John Klima

Books: Fantasy


Happily Ever After (2011)

Happily Ever After (2011) edited by John Klima

Happily Ever AfterNot sure how I missed this when I first came out, but this anthology is full of things I love: authors whose books I love, stories based on folk and fairy tales–lovely!

The only thing I didn't like, is I wish the anthology hadn't ended on such a dark and depressing story.

Mind you, the dark and depressing stories were good–very good–but these tales ran very true to the original stories, with a not insignificant amount of rape and incest and general horribleness. Just like the original tales.

But there's also a good amount of humor as well, and I just wished the collection had ended with one of the funnier stories.

The introduction was written by Bill Willingham, whose writing I adore, and whose introduction amused me. Here's the very start of it:

I have to confess I'm no good at writing a proper introduction, because, I'm in the storytelling business, which means I get to lie for a living, and I've become well practiced at it. But introductions are supposed to be true. After so many years, I despair if I have much unvarnished truth in me.

Here were some of my favorite stories:

"And in their Glad Rags" by Genevieve Valentine was kinda sorta a retelling of Little Red Riding Hood. Well, the red cloak was there, as was the grandmother. But everything else was pretty much different.

I'd just recently read "The Sawing Boys" by Howard Waldrop, but it was still amusing.

As one would expect, "Mr. Simonelli or the Fairy Widower" by Susanna Clarke was as winding and meandering and wonderful as you'd expect from her.

No one would enjoy vast wealth more than I; and my feelings are not entirely selfish, for I honestly believe that I am exactly the sort of person who ought to have the direction of large estates.

Of course.

Unsurprisingly, another favorite was "My Life As A Bird" by Charles de Lint. I've read this story previously, but it's still lovely. It's not Jilly's story, but she appears several times, advising Mona, and listening to her (as Jilly does).

"The Night Market" by Holly Black tells of a girl trying to make a deal with faerie, to save her sister. I really very much enjoyed this story, with it's non-Grimm non-European roots.

Jim C. Hines‘ story, "The Red Path" was another Little Red Riding Hood story, but one completely unlike the original, or any other Red Riding Hood tales I've read.

Curiosity had always been Roudette's weakness, whether it was exploring the woods or reading the "adult" books her father kept locked away in the church. As far as she could tell, they were the same as the books she had studied when she was younger, only her father's versions had more begatting.

That paragraph cracked me up.

Hansel's Eyes, by Garth Nix, was another re-read, but one I enjoyed as much the second time around.

I'm still not entirely sure how I feel about "He Died that Day, in Thirty Years" by Wil McCarthy, but it certainly stuck in my brain for further pondering.

I particularly liked Jane Yolen‘s "Snow in Summer." Summer (or Snow) is self-aware and does her own rescuing, which I always like.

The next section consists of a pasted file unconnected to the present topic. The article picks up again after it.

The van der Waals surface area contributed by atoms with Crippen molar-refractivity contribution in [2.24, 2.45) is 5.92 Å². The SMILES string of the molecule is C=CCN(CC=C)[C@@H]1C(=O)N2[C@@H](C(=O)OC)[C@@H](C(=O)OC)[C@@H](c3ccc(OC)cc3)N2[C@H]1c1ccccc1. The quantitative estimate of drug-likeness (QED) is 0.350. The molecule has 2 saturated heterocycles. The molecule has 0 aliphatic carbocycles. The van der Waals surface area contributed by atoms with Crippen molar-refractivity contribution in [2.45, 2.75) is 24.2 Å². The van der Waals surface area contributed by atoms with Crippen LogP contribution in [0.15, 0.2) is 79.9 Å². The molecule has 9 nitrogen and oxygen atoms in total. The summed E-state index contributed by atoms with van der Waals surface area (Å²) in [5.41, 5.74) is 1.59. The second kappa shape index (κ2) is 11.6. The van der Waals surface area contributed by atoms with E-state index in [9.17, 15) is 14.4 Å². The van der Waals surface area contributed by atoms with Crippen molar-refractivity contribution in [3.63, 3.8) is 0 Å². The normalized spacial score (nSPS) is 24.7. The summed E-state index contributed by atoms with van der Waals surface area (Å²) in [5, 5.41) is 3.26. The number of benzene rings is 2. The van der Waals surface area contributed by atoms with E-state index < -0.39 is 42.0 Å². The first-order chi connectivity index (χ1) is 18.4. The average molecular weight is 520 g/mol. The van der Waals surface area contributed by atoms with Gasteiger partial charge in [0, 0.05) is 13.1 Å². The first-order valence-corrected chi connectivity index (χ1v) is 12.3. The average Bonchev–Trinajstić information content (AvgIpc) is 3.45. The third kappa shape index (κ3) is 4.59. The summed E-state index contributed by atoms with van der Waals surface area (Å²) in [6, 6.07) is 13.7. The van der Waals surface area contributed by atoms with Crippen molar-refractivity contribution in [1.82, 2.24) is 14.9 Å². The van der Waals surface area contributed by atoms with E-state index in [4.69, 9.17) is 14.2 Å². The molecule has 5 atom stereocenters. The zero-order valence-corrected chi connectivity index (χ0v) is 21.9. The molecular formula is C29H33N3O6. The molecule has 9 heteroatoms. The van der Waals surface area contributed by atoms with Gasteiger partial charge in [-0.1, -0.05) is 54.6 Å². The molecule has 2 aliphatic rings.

Michelle West‘s "The Rose Garden" was a Beauty and the Beast story, except that it was very much more than that. Bits of the Beast reminded me of Fables‘ Bigby, but that's a good thing.

He had born a prince, in his kingdom. And he offended a powerful witch. He no longer remembered how; witches were easily offended.

"Fifi's Tail" by Alan Rodgers wandered all OVER the damned place, and was amusing.

Hansel, Gretel, and the Wicked Queen wandered through the forest for hours, over sharp stones and through cruel thorns and worse things, too–not so much for want of decent clear paths to walk upon as because none of them had the woods-sense to stay on the path.

It was terribly uncomfortable in that closet–it was small and cramped, and the skeletons, bony as they were, poked her like a dozen dozen elbows. Worse, she'd've sworn there were live dwarfs in there with her, as if they hadn't heard that things were cool nowadays and everybody was supposed to come out of the closet and make an appearance on the Jerry Springer Show, if appropriate.

I wish the anthology had ended on a story like Bruce Sterling's "The Little Magic Shop" which I thoroughly enjoyed, and left me smiling.

"The Faery Handbag" by Kelly Link didn't particularly follow any existing fairy tale, but instead had bits and pieces of tales built into something that was still a fairy tale while still being modern.

The funeral parlor had made her up with blue eyeshadow, and blue eyeliner. She looked like she was going to be a news anchor on Fox television, instead of dead.

Leslie What's story "The Emperor's New (And Improved) Clothes" was another funny story.

See, he was the kind of character who always wanted more than what he had–really all it takes to be a villain, in case anyone was wondering.

I usually love Patricia Briggs‘ stories, and "The Price" was no exception. It took me a bit to figure out which story it was borrowing from, but once I figured it out, it was quite lovely.

I really really wish "Ailoura" by Paul Di Filippo hadn't been so very heavily SF, because I liked the underlying story very much, but I found the SF trappings frustrating.

Josh Rountree's "Chasing America," which had Paul Bunyan and even appearances by historical figures, was fun. American does have a strange mythology, but as noted by Neil Gaiman, it's a hard land for Gods. And Giants.

Fate pisses on everybody with the same stream. You just got to learn to keep out of the way.

Please note, as previously mentioned, the stories have rape and incest and lots and lots of sex in addition to evil stepmothers and other such killers.

There were also a fair number of very dark and very depressing tales that were very good, but that I didn't enjoy at all.

Published by Night Shade Books

Rating: 8/10